In Britain today those who beat, threaten and kill gay people are getting away with it
They are routinely awarded derisory sentences, laughable fines and, in some cases, the gift of unpunished freedom.
They are let off, excused and free to attack again. The hate crimes initiatives are flailing. The justice system is failing.
More from Patrick Strudwick
When Mohammed Hasnath, an 18-year-old Muslim from east London, posted stickers up around his area calling for a “gay free zone” and warning that Allah is “severe in punishment” of homosexuality he was given a £100 fine. Such a ludicrous amount provoked widespread anger. But this case pales in comparison to other recent rulings.
In January, Ruby Thomas, who screamed “fucking faggots” at 52-year-old Ian Thomas, before repeatedly stamping on his head – while grinning - was jailed not for murder but for manslaughter. She had jumped on his face again and again as Ian lay in Trafalgar Square unconscious and fitting with blood pouring from his eyes and ears and nose. The criteria for being charged for manslaughter rather than murder is either diminished responsibility or provocation. Ruby Thomas wasn’t provoked. She was drunk. She could be roaming the streets again in less than three years. But where was the public outcry?
Her accomplice, Joel Alexander, who enabled the killing by knocking Ian to the ground causing a severe brain injury, wasn’t even tried for attempted murder. He received a sentence a year less than Thomas.
This isn’t criminal justice. It’s just criminal.
But they aren’t the only attackers avoiding lengthy prison terms. Others do so simply by claiming that their victim made a pass at them or attempted to steal from them.
In December, James Foley was convicted of the manslaughter of Fathi Boucherab. They met at a straight strip club but Foley lured Bouchareb to a nearby garden with the promise of sex, where Foley instead strangled him with a scarf. His sentence? Three and a half years. Why so short? Foley’s barrister claimed that Bouchareb had tried to steal his watch.
Again there was no outrage. Why? Have we completely lost faith in the police and the justice system? Or have we become so depressed by the frequency of these events that we feel powerless to do anything about it?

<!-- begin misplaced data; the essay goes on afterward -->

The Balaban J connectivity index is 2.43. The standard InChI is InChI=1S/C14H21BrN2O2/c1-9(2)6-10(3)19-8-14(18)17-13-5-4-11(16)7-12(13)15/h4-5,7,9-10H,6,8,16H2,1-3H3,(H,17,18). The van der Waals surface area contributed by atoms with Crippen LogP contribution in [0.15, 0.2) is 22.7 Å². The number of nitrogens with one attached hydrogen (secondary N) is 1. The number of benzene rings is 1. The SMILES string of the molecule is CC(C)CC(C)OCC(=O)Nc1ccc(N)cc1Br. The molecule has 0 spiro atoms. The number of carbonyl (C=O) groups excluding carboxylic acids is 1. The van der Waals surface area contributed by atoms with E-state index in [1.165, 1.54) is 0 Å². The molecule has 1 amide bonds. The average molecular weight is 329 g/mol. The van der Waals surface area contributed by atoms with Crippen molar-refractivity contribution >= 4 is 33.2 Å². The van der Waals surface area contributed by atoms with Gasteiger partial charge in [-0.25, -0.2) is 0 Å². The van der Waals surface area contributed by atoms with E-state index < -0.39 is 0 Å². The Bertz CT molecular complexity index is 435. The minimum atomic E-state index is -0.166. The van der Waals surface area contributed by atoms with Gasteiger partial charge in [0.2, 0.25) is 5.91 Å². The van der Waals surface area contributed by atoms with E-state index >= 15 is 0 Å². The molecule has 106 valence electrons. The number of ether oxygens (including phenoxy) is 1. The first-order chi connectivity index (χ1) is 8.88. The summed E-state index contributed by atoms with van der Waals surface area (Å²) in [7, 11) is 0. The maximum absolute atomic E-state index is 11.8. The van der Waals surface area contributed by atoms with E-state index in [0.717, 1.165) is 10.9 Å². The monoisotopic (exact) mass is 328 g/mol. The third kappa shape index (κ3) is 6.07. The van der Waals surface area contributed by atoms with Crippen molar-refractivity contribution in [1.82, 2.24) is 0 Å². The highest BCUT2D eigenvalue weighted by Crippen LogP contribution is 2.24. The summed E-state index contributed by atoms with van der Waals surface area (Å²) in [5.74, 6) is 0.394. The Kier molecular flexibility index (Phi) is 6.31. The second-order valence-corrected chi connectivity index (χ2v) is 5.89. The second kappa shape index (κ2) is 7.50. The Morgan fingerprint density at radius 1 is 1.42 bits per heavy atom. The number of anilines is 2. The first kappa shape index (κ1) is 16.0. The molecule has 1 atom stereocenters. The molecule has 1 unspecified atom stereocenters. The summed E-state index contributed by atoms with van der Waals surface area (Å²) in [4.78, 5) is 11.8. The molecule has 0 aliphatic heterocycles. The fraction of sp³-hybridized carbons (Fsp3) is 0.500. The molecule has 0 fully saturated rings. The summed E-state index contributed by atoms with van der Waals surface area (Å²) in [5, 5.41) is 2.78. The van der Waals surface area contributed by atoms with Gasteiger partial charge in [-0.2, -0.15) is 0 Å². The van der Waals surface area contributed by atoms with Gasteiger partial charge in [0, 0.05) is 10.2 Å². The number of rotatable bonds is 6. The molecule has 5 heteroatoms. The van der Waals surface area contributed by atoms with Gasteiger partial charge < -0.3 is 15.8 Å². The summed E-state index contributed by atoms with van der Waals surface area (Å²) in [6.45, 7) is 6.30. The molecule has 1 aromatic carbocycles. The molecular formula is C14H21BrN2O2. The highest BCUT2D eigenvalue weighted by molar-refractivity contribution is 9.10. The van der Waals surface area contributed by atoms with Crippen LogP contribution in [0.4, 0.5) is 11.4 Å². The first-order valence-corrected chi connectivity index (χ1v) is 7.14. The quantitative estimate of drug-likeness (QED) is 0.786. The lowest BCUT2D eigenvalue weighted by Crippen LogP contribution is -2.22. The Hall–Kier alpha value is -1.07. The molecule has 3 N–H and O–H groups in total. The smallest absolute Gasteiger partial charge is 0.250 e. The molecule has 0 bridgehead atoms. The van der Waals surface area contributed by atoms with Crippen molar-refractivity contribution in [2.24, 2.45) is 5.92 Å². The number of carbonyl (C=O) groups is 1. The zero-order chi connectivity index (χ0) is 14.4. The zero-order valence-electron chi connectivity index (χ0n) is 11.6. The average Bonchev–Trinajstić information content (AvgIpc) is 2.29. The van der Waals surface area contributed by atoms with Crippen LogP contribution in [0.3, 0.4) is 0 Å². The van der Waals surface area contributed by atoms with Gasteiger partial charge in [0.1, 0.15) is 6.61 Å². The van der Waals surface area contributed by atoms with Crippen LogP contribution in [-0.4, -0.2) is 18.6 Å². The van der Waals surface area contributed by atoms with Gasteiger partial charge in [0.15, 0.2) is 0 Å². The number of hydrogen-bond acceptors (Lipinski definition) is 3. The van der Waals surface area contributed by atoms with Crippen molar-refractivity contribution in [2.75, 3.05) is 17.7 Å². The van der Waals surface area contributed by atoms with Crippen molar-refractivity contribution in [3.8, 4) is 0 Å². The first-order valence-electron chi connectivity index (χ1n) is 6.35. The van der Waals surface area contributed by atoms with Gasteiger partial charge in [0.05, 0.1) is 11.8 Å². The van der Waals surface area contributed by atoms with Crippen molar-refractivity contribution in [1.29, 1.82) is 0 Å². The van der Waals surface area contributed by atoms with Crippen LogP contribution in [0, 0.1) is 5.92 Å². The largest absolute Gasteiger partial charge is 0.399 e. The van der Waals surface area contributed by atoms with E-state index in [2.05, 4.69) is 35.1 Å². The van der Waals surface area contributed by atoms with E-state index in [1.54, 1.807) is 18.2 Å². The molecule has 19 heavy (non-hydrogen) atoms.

This latter explanation seems plausible. In London alone, the last four years has seen a 28 per cent rise in homophobic crime. But if you think that the courts might have responded to this with vigour you’d be disappointed.
In April, new DNA evidence led to the conviction of a man who, in 1990, had broken into the house of a lesbian couple and forced them into performing a sex attack on him. The defendant, Anthony Burrows, has a history of sex crimes. His sentence? Twelve months.
In September, Alexander Kindred, 18, was cleared of an assault on a football fan, claiming he had acted in self-defence. But Kindred was only free to commit this alleged attack because a previous hate crime trial had punished him so leniently. In 2009, Kindred had punched James Kerr, 51, in a park in Scotland before phoning two friends to tell them that Kerr had come on to him. The two friends beat Kerr to death. Kindred, who was 15 at the time of the attack, was given just one year in a young offenders institution. He claimed that Kerr had propositioned him for sex. The so-called “gay panic defence” is alive and well.
And last May, a group of seven Liverpudlian teenagers attacked a 19-year-old student, punching him, shouting homophobic abuse at him, and leaving him covered in blood. Only one of the seven - a 14-year-old - was convicted. The others weren’t even prosecuted because the Crown Prosecution Service thought that there wasn’t enough evidence. There was CCTV footage of the attack.
Similarly, when gay trainee policeman James Parkes was viciously beaten by a gang of 15 youths, in the same city, just weeks before, not one of the attackers were even charged, let alone convicted. The case collapsed, said the police, again, due to “insufficient evidence”.
Is it any wonder the police and the justice system are failing us? When gay people report homophobic crimes they are routinely met with bafflement, bemusement or indifference. One man told me how the police “weren’t bothered” when he reported having his wrist broken in three places in a bashing on Old Compton Street. And eighteen months ago I phoned the police after a group of men outside my house threatened to attack me. “Fix your walk or your gonna get fucked,” said one, repeatedly. The police sergeant who later phoned me asked, “Well, do you have a particularly flamboyant walk?”
Twenty-one years ago Outrage! was formed after a group of gay people felt that something had to be done about the inaction over homophobic hate crimes.
We can’t let their good work be trampled on by a new generation of apathetic judges and feeble police officers. We must speak out and demand that the courts and police do more to bring our abusers to account. Picture Ian Baynham, haemorrhaging and fitting, and imagine it’s your boyfriend or your best friend or you. Would you let justice go unserved?